Campus Safety Tips
Young women aren't responsible for having unsafe actions done to them, but it is
helpful to reduce risks by continuing to learn and practice behaviors for safety. Even
if you have heard these tips before, reviewing them again is a good idea. This is also
information you can share with your friends.
Program your cellular phone with emergency numbers.
In your dorm/apartment:
Make sure all windows and doors lock securely. Keep entrances well lit using high wattage bulbs.
Don't let a stranger in while you're alone. Even if they say there is an emergency, offer to make an emergency phone call while the person waits outside.
Get to know your neighbors. You can turn to them if you're concerned about your safety.
While walking on campus
Before you start, evaluate if you feel comfortable walking. If you feel uncomfortable or even doubt,
remember that campus police at most schools have an escort service which is a great resource to call upon.
Always be alert to your surroundings.
Walk confidently at a steady pace.
Remain in the most populated and lighted areas.
Walk close to the curb-away from the houses, alleys and bushes.
Walk with others especially at night.
Be aware of people who stop you for directions. Always keep your distance and realize that you don't have to respond.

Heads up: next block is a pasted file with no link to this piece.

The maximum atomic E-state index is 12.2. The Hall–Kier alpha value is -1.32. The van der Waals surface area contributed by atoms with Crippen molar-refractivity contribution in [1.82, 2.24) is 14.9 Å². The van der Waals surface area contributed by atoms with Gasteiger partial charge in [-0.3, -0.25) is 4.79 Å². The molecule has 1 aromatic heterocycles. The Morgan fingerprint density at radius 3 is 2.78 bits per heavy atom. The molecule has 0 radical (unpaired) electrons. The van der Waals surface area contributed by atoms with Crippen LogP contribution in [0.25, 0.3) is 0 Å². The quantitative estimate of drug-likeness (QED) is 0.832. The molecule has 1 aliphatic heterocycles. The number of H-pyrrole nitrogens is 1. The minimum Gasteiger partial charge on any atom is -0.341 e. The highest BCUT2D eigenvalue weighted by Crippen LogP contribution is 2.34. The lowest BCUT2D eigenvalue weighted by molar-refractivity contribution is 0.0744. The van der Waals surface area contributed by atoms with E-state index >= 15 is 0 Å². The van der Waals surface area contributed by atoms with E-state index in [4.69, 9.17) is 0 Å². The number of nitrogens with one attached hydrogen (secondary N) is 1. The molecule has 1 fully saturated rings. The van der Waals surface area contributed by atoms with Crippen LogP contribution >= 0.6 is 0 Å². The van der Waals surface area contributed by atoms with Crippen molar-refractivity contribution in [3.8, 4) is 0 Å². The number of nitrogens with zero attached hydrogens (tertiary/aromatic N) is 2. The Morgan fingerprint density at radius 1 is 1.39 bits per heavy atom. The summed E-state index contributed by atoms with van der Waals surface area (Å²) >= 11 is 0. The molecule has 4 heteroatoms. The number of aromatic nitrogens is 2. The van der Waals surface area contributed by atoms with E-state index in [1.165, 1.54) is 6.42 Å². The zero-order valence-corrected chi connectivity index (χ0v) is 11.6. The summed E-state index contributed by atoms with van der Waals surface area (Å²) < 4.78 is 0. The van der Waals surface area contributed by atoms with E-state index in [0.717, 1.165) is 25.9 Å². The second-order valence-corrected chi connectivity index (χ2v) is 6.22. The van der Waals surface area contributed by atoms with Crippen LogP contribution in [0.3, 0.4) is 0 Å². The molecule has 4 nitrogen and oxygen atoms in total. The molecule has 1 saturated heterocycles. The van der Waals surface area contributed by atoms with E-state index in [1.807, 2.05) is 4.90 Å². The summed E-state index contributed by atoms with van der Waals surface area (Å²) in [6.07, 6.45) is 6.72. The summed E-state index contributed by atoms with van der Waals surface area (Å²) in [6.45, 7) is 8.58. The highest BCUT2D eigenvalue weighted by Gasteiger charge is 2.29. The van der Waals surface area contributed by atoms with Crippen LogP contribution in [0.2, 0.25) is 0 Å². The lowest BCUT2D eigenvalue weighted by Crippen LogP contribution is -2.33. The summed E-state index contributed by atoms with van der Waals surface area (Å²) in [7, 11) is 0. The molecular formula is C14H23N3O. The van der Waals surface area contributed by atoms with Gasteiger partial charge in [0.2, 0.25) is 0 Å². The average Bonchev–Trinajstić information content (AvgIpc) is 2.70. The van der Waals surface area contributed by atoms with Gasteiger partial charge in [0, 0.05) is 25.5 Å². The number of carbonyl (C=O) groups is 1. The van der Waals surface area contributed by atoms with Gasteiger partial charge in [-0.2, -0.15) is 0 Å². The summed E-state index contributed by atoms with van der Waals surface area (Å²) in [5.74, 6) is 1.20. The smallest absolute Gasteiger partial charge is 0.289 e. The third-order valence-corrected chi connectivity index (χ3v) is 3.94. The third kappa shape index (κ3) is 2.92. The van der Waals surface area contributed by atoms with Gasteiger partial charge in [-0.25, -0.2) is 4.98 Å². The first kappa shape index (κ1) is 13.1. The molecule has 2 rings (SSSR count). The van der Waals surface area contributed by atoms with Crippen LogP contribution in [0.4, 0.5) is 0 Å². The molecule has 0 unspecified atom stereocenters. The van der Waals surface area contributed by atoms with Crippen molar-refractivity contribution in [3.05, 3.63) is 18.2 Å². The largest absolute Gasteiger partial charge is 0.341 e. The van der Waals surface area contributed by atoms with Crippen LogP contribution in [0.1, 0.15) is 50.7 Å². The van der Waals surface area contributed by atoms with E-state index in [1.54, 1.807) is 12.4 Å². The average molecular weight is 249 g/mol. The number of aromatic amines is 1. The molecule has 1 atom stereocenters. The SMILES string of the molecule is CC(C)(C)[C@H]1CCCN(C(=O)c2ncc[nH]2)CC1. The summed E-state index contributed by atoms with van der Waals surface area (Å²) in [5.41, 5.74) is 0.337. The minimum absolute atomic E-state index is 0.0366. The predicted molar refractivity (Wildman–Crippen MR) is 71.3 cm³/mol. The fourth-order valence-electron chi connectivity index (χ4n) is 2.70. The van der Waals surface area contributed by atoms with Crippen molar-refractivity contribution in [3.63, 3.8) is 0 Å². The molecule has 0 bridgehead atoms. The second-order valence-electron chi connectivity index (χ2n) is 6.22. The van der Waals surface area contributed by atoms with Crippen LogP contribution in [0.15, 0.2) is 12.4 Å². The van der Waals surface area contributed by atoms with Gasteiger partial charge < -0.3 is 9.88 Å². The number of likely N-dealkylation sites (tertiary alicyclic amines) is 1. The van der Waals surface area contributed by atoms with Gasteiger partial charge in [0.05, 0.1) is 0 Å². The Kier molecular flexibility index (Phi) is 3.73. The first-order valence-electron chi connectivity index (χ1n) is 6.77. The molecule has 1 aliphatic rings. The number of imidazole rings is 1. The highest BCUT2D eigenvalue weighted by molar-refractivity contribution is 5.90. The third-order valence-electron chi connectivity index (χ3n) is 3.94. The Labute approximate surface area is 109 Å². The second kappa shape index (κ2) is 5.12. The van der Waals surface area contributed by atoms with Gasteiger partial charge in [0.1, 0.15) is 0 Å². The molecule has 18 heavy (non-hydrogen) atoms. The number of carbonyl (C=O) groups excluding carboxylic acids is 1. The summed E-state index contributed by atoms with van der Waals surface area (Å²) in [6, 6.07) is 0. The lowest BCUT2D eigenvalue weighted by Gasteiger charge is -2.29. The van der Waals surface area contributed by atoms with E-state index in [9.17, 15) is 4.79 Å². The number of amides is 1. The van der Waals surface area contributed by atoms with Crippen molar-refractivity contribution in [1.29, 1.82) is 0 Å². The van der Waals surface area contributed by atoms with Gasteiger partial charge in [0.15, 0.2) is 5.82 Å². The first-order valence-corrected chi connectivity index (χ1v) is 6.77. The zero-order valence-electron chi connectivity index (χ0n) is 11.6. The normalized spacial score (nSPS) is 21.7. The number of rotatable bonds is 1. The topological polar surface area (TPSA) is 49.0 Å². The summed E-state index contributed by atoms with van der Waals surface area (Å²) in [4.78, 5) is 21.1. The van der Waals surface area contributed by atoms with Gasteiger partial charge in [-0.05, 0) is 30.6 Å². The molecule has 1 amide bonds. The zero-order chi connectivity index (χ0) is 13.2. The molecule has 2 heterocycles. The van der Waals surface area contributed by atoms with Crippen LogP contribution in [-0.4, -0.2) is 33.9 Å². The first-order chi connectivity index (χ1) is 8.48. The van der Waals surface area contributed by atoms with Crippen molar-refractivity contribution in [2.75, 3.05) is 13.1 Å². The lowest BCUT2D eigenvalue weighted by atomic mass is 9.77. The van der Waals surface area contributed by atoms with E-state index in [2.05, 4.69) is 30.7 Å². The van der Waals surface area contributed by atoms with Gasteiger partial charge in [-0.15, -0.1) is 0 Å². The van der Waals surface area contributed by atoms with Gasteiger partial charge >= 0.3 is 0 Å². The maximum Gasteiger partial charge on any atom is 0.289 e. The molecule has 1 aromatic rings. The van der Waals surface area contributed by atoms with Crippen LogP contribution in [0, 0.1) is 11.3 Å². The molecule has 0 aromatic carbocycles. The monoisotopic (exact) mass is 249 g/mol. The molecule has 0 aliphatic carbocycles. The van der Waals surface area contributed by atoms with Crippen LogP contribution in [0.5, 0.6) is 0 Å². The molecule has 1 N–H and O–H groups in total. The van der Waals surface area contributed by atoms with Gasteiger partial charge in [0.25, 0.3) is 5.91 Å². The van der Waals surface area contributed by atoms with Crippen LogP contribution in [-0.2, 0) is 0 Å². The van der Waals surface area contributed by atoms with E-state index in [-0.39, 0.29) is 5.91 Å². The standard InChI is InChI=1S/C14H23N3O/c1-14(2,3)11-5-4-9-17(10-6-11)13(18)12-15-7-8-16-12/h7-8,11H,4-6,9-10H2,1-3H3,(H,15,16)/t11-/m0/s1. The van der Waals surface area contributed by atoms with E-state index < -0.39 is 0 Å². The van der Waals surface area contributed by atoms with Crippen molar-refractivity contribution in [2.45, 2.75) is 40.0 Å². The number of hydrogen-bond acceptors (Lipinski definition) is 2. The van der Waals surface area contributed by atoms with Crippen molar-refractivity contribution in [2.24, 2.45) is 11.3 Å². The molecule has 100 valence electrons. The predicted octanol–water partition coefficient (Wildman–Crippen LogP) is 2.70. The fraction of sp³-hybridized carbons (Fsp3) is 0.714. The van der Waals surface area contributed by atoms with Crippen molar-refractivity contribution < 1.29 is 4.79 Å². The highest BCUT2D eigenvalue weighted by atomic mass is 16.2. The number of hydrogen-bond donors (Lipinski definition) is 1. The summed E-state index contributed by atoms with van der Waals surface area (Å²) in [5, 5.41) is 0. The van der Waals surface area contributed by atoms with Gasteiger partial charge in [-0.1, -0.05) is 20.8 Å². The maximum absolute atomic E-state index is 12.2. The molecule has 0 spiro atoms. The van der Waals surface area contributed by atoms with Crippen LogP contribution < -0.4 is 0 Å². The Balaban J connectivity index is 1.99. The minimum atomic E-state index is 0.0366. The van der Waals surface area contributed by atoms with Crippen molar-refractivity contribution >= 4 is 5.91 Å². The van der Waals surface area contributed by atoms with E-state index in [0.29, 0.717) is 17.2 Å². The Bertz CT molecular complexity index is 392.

If you are in trouble, scream or attract attention in anyway you can. You can always scream, "Fire!"
Keep a cellular phone with you if possible.
Keep your car in good working order.
Drive with the doors locked.
It's helpful if you belong to an automobile/motor club in case you breakdown.
Keep the gas tank at least half full.
If you get a flat tire, drive to a well lit and populated area.
If your car breaks down, put the hood up, hazard lights on and tie a white cloth on the antenna. Stay in the car with the doors locked. If a person stops to help, roll the window down slightly and ask them to call the police for you.
Be cautious in under ground and enclosed garages.
If you think you are being followed go directly to the nearest police station or fire station.
Follow your gut. Practice being alert and observant. If you feel even a little sense of fear, recognize that
as a warning. Your instincts are a true warning system that you have. If you feel afraid then you probably are in a potentially
unsafe position. Always err on the side of safety.
Being assaulted is not something women can control... it is the aggressor who is responsible for their action. Young women can
continue to learn ways to protect themselves, and help each other along the way.